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Discussion Starter #32
Well, I received my Garmin 660LM GPS. I ordered it on Sunday and received it today. That was fast! So fast I did not have my cigarette lighter to power the device yet. However, after deciding how I was going to wire everything up I noticed that in my fusebox I had an accessory hookup so I decided to just install it using that and some wire I had lying around. So I did not even need the cigarette lighter anyway.

Thanks for the reply Hog! I like this GPS a lot. Downloaded my map updates and ready to go for a ride tomorrow and try the GPS out.
 

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Other than probably being more rugged, the phone system has a lot more advantages in my view.

Of course, I can understand why some would prefer a true GPS system and I'm not knocking it. Just offering a suggestion for those who want to minimize the number of gadgets. :biggrin:
I drive for a living at the moment and IMO you'll have a hard time doing better than WAZE, which is phone based and FREE..and has largely made conventional GPS obsolete IMO... I do think you need the network to make it worth your while, but WAZE, in addition to finding the real-time best (fastest) route based on current traffic, learns shortcuts from its users, shows you: road hazards, potholes, accidents, objects on the road, POLICE TRAPS, red-light cameras and a host of other things, like where to find the cheapest and closest gas, food, etc...

I don't drive/ride without it...

In remote areas WAZE may not be as helpful.
 

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I drive for a living at the moment and IMO you'll have a hard time doing better than WAZE, which is phone based and FREE..and has largely made conventional GPS obsolete IMO... I do think you need the network to make it worth your while, but WAZE, in addition to finding the real-time best (fastest) route based on current traffic, learns shortcuts from its users, shows you: road hazards, potholes, accidents, objects on the road, POLICE TRAPS, red-light cameras and a host of other things, like where to find the cheapest and closest gas, food, etc...

I don't drive/ride without it...

In remote areas WAZE may not be as helpful.
When I'm going somewhere I use WAZE. But when I'm going nowhere in particular, the phone GPS works.

I've been experimenting lately with one of my old phones that doesn't have a network connection. Turning on WiFi and using the GPS function, it seems to find its way around in the middle of nowhere so far.
 

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Subversive
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When I'm going somewhere I use WAZE. But when I'm going nowhere in particular, the phone GPS works.

I've been experimenting lately with one of my old phones that doesn't have a network connection. Turning on WiFi and using the GPS function, it seems to find its way around in the middle of nowhere so far.
Well my phone's GPS is WAZE. The other common option would be to use Google but Google also uses WAZE but doesn't offer the other options like police, pothole, red light camera warnings which I won't drive anywhere more than a couple of miles without. Not sure if Google uses WAZE's real time route changes either. WAZE does it all for me, the only limitation is that in areas not well travelled WAZE gets dumber from lack of data.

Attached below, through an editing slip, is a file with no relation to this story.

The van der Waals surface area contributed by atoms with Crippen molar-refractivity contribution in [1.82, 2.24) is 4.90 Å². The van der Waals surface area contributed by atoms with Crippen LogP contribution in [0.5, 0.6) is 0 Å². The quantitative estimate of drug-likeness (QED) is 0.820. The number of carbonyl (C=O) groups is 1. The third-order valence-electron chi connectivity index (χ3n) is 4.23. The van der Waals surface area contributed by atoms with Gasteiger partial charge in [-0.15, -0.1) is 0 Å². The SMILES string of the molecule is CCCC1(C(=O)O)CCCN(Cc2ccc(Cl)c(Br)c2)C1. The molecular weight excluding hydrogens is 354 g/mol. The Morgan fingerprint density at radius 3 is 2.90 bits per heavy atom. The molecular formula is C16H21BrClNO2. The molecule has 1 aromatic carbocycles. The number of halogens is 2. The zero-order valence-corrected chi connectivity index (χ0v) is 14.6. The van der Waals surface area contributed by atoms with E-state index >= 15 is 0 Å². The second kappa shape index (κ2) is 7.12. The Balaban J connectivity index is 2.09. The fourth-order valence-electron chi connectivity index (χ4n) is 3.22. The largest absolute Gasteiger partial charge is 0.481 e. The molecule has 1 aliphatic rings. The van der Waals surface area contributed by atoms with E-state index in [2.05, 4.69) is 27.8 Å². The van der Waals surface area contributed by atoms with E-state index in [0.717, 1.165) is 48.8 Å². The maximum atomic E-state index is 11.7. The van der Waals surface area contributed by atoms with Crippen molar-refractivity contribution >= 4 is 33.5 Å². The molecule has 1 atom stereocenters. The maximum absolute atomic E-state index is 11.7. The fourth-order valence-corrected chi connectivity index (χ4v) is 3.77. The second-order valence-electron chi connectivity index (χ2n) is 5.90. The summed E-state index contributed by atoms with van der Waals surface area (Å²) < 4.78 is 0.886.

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Well my phone's GPS is WAZE. The other common option would be to use Google but Google also uses WAZE but doesn't offer the other options like police, pothole, red light camera warnings which I won't drive anywhere more than a couple of miles without. Not sure if Google uses WAZE's real time route changes either. WAZE does it all for me, the only limitation is that in areas not well travelled WAZE gets dumber from lack of data.


Sorry to ask a dumb question, but...what is a red light camera warning??
 

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Subversive
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Sorry to ask a dumb question, but...what is a red light camera warning??
On the WAZE map it shows lots of things.... It shows the regular stuff like roads, but it also shows traffic jams, cops, hazards and also red light cameras.. All as icons... When you approach something of interest, like a cop or pothole or red light cam, it will tell you....

A red light cam is a camera at a red light that will take your picture if you go through the red light and the city will mail you a ticket...
 

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American Legion Rider
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Many towns are using red light cameras now as a means to increase revenue. Many times you can fight them though. Although I've not tried it, some claim that simply claiming it wasn't you but was your car you loaned to a friend works. I got away with one by saying I'm not letting a darn light tell me when to brake on snow and ice. So I do know certain condition will work.
 

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Subversive
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Round these parts the red light cameras take a pic of your plate and another camera takes a pic of the driver. There's no points but the owner has to pay..

WAZE for me is a vital tool... I can't be riding around not knowing where cops and cams are, not to mention traffic.
 

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I don't normally have to worry because I'm within the law. NORMALLY. Speed gets me though. So maybe I should be watching waze. Do you have to plot a course or just turn it on and let it start squawking? I tried it once and can't remember what I did but wasn't impressed. That was a year ago at least, though. I think back then I was looking for a way my wife could see where I was if she couldn't be with me and it failed to tell her I was at my intended location. So I dismissed it.